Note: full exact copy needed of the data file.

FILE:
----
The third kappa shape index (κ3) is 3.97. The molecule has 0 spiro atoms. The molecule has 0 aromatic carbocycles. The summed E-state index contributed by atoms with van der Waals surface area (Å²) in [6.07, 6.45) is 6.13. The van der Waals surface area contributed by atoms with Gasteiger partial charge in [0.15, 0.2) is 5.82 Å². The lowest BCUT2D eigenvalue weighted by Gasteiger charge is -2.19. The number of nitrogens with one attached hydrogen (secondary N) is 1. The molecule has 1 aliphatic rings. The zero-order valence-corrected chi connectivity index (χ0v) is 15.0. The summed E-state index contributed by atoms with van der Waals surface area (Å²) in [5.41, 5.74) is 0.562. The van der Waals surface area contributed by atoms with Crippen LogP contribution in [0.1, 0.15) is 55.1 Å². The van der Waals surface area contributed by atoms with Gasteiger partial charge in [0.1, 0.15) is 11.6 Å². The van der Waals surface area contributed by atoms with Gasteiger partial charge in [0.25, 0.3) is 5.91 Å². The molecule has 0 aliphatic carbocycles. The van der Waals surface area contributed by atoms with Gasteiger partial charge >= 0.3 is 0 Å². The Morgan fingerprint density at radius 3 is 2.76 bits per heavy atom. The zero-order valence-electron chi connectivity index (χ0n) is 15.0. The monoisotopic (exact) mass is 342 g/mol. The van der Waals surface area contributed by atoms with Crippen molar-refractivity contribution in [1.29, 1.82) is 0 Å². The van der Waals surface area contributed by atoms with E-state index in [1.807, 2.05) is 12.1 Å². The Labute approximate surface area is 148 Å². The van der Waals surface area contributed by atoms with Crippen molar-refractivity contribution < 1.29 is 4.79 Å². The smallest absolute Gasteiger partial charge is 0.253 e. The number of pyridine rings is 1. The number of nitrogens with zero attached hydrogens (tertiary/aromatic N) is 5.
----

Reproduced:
The third kappa shape index (κ3) is 3.97. The molecule has 0 spiro atoms. The molecule has 0 aromatic carbocycles. The summed E-state index contributed by atoms with van der Waals surface area (Å²) in [6.07, 6.45) is 6.13. The van der Waals surface area contributed by atoms with Gasteiger partial charge in [0.15, 0.2) is 5.82 Å². The lowest BCUT2D eigenvalue weighted by Gasteiger charge is -2.19. The number of nitrogens with one attached hydrogen (secondary N) is 1. The molecule has 1 aliphatic rings. The zero-order valence-corrected chi connectivity index (χ0v) is 15.0. The summed E-state index contributed by atoms with van der Waals surface area (Å²) in [5.41, 5.74) is 0.562. The van der Waals surface area contributed by atoms with Crippen LogP contribution in [0.1, 0.15) is 55.1 Å². The van der Waals surface area contributed by atoms with Gasteiger partial charge in [0.1, 0.15) is 11.6 Å². The van der Waals surface area contributed by atoms with Gasteiger partial charge in [0.25, 0.3) is 5.91 Å². The molecule has 0 aliphatic carbocycles. The van der Waals surface area contributed by atoms with Gasteiger partial charge >= 0.3 is 0 Å². The Morgan fingerprint density at radius 3 is 2.76 bits per heavy atom. The zero-order valence-electron chi connectivity index (χ0n) is 15.0. The monoisotopic (exact) mass is 342 g/mol. The van der Waals surface area contributed by atoms with Crippen molar-refractivity contribution in [1.29, 1.82) is 0 Å². The van der Waals surface area contributed by atoms with E-state index in [1.807, 2.05) is 12.1 Å². The Labute approximate surface area is 148 Å². The van der Waals surface area contributed by atoms with Crippen molar-refractivity contribution < 1.29 is 4.79 Å². The smallest absolute Gasteiger partial charge is 0.253 e. The number of pyridine rings is 1. The number of nitrogens with zero attached hydrogens (tertiary/aromatic N) is 5.